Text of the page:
Sign in to follow this  
gsGomer

Starting with SDL_net[solved]

Recommended Posts

gsGomer    122
So I am reading through the Beej's guide to Network programming, and its very informative. I am simultaneously trying to create a network application using the SDL_net library. So far everything is working great, but I have run into one stumbling block. I'm sure this is an easy fix, but I wanted to get some experienced advice on the matter. So far I have an application that can be a server or a client, just reads a command line argument "server" to differentiate. Then I call the resolve host function which sets the ipaddress and port to listen (or connect) on. Then I use this address information to create a tcp socket. Now for a server I know I have to call the TCP accept function to accept an incoming client. My goal however is for the server to sit and listen on a port until a client connects and then do something. Here is my code so far:
#include "SDL.h"
#include "SDL_net.h"

bool isServer = false;
IPaddress ipaddress;
unsigned int port = 19800;
char* host = NULL;
TCPsocket tcpsock, insock;

bool Init()
{
	if(SDL_Init(SDL_INIT_EVERYTHING) == -1)
		return(false);
	if(SDLNet_Init() == -1)
		return(false);

	if(isServer)
	{
		if(SDLNet_ResolveHost(&ipaddress, NULL, port) == -1)
			return false;
		if(!(host = const_cast<char*>(SDLNet_ResolveIP(&ipaddress))))
			return(false);
		tcpsock = SDLNet_TCP_Open(&ipaddress);
		if(!tcpsock)
			return(false);
	}
	else
	{
		if(SDLNet_ResolveHost(&ipaddress, "neprog", port) == -1)
			return false;
		tcpsock = SDLNet_TCP_Open(&ipaddress);
		if(!tcpsock)
			return(false);
	}

	

	return(true);
}

void cleanup()
{
	if(tcpsock)
		SDLNet_TCP_Close(tcpsock);
	SDLNet_Quit();
	SDL_Quit();
}

int main(int argc, char** argv)
{
	if(argc > 1)
	{
		if(strcmp("server", argv[1]) == 0)
			isServer = true;
	}
	if(!Init())
		return 1;

	if(isServer)
	{
		insock = SDLNet_TCP_Accept(tcpsock);
		if(!insock)
			return 1;
		else
		{
		}
	}


	cleanup();

	return 0;


}


Problem is insock always comes back NULL, which means failure to accept. How do I make my server sit and listen (rather then execute the accept function at the same time a client attempts to connect? Should I place the accept function in some sort of loop? Would appreciate any kind of help on this matter! :) [Edited by - gsGomer on March 22, 2008 12:44:33 AM]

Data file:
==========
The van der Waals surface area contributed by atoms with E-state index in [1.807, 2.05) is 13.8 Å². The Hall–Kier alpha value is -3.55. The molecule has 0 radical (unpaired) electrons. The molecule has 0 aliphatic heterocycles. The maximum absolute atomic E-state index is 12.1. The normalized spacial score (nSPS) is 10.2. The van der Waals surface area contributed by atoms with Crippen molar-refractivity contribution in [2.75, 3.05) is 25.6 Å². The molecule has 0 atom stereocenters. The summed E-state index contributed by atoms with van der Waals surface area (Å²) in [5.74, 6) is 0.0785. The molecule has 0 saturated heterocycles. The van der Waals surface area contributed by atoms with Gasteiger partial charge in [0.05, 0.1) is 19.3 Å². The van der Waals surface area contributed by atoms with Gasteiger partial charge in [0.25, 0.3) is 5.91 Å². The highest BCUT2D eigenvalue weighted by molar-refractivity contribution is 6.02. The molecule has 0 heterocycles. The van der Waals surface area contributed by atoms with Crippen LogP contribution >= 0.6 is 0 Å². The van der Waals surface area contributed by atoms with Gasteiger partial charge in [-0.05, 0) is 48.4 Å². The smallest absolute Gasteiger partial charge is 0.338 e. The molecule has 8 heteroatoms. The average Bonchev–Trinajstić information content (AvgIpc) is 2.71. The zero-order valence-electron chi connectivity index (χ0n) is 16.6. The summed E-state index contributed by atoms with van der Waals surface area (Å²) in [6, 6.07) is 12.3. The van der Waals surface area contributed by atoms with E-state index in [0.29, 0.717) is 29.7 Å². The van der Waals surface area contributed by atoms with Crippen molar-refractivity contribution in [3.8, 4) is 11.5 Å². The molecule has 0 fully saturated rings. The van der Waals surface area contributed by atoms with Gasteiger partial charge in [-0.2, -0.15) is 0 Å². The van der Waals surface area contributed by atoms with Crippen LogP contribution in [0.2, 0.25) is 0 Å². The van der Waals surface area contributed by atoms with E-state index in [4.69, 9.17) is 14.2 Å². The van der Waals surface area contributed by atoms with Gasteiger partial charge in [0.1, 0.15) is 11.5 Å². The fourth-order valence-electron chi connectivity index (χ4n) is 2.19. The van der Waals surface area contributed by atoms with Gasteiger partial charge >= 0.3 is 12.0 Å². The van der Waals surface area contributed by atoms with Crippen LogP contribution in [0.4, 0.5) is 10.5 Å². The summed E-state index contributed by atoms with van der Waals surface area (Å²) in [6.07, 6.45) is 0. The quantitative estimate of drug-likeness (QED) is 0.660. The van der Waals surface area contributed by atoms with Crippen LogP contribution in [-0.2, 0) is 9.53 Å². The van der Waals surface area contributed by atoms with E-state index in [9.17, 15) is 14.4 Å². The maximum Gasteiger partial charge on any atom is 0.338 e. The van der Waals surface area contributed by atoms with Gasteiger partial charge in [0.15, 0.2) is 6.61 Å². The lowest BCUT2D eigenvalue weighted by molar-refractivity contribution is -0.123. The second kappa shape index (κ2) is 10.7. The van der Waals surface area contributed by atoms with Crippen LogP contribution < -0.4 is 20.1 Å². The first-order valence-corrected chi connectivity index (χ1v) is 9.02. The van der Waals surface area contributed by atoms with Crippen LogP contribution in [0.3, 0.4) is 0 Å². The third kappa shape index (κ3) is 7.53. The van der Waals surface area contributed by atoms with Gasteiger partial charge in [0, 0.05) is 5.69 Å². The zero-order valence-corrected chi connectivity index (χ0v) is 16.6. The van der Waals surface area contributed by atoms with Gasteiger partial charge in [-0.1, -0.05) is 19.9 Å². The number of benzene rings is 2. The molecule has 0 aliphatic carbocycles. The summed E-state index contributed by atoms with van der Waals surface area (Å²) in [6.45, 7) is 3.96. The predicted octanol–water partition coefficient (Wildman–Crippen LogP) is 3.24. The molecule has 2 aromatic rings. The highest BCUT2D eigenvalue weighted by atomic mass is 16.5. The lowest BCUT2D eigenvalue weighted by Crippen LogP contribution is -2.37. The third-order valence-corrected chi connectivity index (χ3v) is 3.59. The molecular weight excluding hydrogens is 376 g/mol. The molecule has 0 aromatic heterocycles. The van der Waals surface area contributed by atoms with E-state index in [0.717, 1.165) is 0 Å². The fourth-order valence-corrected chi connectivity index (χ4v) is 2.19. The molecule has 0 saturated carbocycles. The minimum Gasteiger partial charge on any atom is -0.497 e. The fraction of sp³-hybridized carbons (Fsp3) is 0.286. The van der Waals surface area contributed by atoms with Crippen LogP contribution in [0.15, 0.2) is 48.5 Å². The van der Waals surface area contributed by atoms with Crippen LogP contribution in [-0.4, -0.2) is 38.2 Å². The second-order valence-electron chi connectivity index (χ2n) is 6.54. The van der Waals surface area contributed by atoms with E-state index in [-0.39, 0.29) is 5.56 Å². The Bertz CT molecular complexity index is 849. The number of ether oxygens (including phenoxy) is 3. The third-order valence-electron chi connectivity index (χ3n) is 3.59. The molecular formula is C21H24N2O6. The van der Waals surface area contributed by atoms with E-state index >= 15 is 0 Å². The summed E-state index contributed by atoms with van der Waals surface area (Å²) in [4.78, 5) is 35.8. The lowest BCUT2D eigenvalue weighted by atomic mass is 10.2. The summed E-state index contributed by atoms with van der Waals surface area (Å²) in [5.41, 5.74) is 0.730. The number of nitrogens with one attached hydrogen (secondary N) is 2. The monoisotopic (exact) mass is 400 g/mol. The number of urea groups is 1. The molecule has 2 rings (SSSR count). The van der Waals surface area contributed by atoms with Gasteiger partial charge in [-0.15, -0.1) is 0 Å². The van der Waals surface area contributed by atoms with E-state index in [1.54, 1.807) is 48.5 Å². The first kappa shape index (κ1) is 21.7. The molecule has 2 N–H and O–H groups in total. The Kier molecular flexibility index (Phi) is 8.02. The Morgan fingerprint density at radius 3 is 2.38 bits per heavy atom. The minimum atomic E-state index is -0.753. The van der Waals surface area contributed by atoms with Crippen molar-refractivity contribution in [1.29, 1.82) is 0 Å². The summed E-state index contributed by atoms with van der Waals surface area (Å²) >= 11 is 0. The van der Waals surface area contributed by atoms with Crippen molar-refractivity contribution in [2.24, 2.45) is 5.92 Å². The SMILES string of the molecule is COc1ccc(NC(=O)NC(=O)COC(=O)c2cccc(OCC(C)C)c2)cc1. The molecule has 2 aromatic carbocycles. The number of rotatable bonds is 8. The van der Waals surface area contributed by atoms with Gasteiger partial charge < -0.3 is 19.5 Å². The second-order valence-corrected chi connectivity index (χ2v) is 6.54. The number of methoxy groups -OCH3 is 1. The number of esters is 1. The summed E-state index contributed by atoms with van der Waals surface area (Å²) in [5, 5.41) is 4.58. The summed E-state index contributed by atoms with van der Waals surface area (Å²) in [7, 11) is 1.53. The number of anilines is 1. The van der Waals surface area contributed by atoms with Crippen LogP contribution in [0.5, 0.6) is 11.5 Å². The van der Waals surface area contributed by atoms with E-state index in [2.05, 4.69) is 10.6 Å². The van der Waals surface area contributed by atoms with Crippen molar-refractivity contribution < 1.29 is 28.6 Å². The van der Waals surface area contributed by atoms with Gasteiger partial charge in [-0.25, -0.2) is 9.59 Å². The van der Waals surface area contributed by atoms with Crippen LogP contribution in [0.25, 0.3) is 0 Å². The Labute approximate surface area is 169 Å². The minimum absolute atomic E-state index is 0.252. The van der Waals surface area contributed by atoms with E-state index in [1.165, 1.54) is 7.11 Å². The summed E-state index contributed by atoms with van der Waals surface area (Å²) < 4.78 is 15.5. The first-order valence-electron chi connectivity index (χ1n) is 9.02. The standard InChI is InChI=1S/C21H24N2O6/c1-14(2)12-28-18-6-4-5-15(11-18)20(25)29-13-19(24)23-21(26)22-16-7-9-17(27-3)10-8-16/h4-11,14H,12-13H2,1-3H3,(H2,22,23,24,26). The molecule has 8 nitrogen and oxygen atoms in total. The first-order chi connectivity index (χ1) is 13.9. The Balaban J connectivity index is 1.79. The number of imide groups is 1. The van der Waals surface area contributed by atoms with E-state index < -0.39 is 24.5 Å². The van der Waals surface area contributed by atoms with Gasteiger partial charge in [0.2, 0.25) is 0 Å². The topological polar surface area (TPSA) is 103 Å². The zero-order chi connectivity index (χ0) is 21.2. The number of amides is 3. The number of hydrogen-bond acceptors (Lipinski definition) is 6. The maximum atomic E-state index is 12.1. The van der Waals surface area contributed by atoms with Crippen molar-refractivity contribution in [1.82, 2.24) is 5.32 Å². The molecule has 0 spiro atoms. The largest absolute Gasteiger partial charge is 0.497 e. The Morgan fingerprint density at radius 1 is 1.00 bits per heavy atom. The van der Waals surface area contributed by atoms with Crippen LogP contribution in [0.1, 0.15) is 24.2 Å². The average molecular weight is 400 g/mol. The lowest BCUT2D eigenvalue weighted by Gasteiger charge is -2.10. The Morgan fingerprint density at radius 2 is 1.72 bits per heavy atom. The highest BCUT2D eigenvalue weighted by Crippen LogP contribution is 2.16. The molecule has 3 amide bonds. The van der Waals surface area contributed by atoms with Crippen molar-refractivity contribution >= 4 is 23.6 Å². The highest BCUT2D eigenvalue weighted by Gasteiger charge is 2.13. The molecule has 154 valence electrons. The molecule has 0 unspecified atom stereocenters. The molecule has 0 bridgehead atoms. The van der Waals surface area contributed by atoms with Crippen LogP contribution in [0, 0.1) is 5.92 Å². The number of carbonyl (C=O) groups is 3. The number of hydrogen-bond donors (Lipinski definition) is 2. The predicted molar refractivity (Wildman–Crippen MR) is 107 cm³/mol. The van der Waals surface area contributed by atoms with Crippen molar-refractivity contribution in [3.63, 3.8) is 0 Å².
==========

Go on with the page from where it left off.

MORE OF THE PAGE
Share this post


Link to post
Share on other sites
rip-off    10976
IIRC, SDL_net makes accept a non-blocking call. You can run it in a loop to make it simulate a blocking call:

TCPsocket accept(TCPsocket server)
{
TCPsocket *socket;
while( (socket = SDLNet_TCP_Accept(server)) == NULL )
{
SDL_Delay(/* some value*/);
}
return socket;
}



If you want to handle more than one client at once, having accept as a non-blocking call is rather handy.

Share this post


Link to post
Share on other sites
gsGomer    122
So that makes sense and indeed works. However I'm confused by your semantics, mostly because I'm very new to network programming....like this is my first network program.

You say this simulates a "blocking call", and the accept function is for a "non-blocking call." I imagine that this means running accept through a loop only allows the connection of one client at a time.

So if this method is limited, how would I go about using the accept method for "non-blocking calls?" I guess what I mean is how would you use the method in a useful network server that will communicate with more then one client?

Thanks again for the help!

[Edit]
Ok, thanks for the "nudge" in the right direction.
I managed to pull up some examples of SDL_net application and found that my answer is in fact context sensitive.

I suppose that if I was writing this code in a game I would attempt an accept call perhaps 1-3 times a frame (I guess that really depends on the game I'm writing) and implement the rest of the code if I get a connection. I also found socket sets to be very useful for this type of situation.
[/Edit]

[Edited by - gsGomer on March 22, 2008 12:27:16 AM]

Share this post


Link to post
Share on other sites

Create an account or sign in to comment

You need to be a member in order to leave a comment

Create an account

Sign up for a new account in our community. It's easy!

Register a new account

Sign in

Already have an account? Sign in here.

Sign In Now

Sign in to follow this